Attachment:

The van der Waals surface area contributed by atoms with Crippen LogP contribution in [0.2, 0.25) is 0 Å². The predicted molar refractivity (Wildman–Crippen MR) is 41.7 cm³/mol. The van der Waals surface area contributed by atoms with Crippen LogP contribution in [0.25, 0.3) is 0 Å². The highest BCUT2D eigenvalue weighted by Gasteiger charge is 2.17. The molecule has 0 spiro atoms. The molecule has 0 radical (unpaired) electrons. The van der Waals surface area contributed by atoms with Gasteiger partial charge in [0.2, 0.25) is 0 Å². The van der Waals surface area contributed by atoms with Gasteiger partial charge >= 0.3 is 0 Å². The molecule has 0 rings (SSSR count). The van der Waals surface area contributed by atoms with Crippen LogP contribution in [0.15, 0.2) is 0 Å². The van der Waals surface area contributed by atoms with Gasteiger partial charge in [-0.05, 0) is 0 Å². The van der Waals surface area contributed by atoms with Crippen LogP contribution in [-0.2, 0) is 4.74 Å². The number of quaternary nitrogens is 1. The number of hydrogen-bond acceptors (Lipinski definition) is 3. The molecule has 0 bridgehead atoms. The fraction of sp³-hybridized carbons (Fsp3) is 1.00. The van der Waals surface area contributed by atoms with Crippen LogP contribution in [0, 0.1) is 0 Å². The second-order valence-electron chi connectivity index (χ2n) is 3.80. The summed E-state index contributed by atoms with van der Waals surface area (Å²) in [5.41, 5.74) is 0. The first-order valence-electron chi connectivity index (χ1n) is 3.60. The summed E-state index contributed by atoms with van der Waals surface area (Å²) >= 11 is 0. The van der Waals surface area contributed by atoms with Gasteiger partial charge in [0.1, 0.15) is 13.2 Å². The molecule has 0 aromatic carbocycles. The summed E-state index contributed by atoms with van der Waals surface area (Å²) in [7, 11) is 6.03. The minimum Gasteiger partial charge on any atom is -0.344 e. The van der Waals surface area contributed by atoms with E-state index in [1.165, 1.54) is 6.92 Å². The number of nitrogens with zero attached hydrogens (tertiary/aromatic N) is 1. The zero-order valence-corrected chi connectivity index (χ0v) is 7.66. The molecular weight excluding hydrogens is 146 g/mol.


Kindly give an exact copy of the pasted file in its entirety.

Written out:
The van der Waals surface area contributed by atoms with Crippen LogP contribution in [0.2, 0.25) is 0 Å². The predicted molar refractivity (Wildman–Crippen MR) is 41.7 cm³/mol. The van der Waals surface area contributed by atoms with Crippen LogP contribution in [0.25, 0.3) is 0 Å². The highest BCUT2D eigenvalue weighted by Gasteiger charge is 2.17. The molecule has 0 spiro atoms. The molecule has 0 radical (unpaired) electrons. The van der Waals surface area contributed by atoms with Gasteiger partial charge in [0.2, 0.25) is 0 Å². The van der Waals surface area contributed by atoms with Gasteiger partial charge >= 0.3 is 0 Å². The molecule has 0 rings (SSSR count). The van der Waals surface area contributed by atoms with Crippen LogP contribution in [0.15, 0.2) is 0 Å². The van der Waals surface area contributed by atoms with Gasteiger partial charge in [-0.05, 0) is 0 Å². The van der Waals surface area contributed by atoms with Crippen LogP contribution in [-0.2, 0) is 4.74 Å². The number of quaternary nitrogens is 1. The number of hydrogen-bond acceptors (Lipinski definition) is 3. The molecule has 0 bridgehead atoms. The fraction of sp³-hybridized carbons (Fsp3) is 1.00. The van der Waals surface area contributed by atoms with Crippen LogP contribution in [0, 0.1) is 0 Å². The second-order valence-electron chi connectivity index (χ2n) is 3.80. The summed E-state index contributed by atoms with van der Waals surface area (Å²) in [5.41, 5.74) is 0. The first-order valence-electron chi connectivity index (χ1n) is 3.60. The summed E-state index contributed by atoms with van der Waals surface area (Å²) >= 11 is 0. The van der Waals surface area contributed by atoms with Gasteiger partial charge in [0.1, 0.15) is 13.2 Å². The molecule has 0 aromatic carbocycles. The summed E-state index contributed by atoms with van der Waals surface area (Å²) in [7, 11) is 6.03. The minimum Gasteiger partial charge on any atom is -0.344 e. The van der Waals surface area contributed by atoms with E-state index in [1.165, 1.54) is 6.92 Å². The number of nitrogens with zero attached hydrogens (tertiary/aromatic N) is 1. The zero-order valence-corrected chi connectivity index (χ0v) is 7.66. The molecular weight excluding hydrogens is 146 g/mol.